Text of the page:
Congress’s top staffers wield the power on Capitol Hill. Here’s why the vast majority are male.
Each member of the House of Representatives can employ up to 18 full-time staff members. And while about half of all congressional staffers are women, the top positions are far more male-dominated. Women make up only 35 percent of chiefs of staff, 36 percent of deputy chiefs and 38 percent of all legislative directors in the House, according to data analyzed for The Lily by Casey Burgat, a senior governance fellow at R Street, a nonpartisan think tank, who used payment records compiled by LegiStorm. (Those numbers were lower before the swell of female members in the 116th Congress took their seats.)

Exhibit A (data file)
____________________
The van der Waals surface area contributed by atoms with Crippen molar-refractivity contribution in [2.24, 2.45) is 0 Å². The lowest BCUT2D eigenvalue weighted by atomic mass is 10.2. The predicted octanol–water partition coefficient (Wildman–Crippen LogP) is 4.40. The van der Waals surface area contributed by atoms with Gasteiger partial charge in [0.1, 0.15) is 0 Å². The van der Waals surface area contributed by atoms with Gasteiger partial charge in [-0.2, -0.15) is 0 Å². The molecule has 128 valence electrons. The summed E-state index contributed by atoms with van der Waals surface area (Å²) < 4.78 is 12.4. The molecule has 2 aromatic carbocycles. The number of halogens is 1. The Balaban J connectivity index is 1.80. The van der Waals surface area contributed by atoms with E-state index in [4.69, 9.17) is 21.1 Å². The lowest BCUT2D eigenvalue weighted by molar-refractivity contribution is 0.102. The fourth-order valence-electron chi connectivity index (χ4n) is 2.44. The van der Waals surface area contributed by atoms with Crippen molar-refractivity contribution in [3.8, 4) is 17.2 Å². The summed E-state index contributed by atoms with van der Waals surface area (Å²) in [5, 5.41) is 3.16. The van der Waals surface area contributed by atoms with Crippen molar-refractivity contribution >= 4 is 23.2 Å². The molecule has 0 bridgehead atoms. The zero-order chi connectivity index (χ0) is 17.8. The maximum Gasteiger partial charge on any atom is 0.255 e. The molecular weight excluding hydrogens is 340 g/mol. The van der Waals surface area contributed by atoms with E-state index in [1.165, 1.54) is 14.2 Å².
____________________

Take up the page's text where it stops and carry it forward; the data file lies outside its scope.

Across the board, high-level staffers working for Republican members skew far more male than those working for Democrats.
The top staffers in a congressional office are both researching and writing the member’s proposed policies, said Burgat, who wrote his dissertation on congressional staffs. The chief of staff, in particular, has an incredible amount of power, he said. “They speak on behalf of the member; they carry the authority of the member. They are the glue that holds the whole thing together.”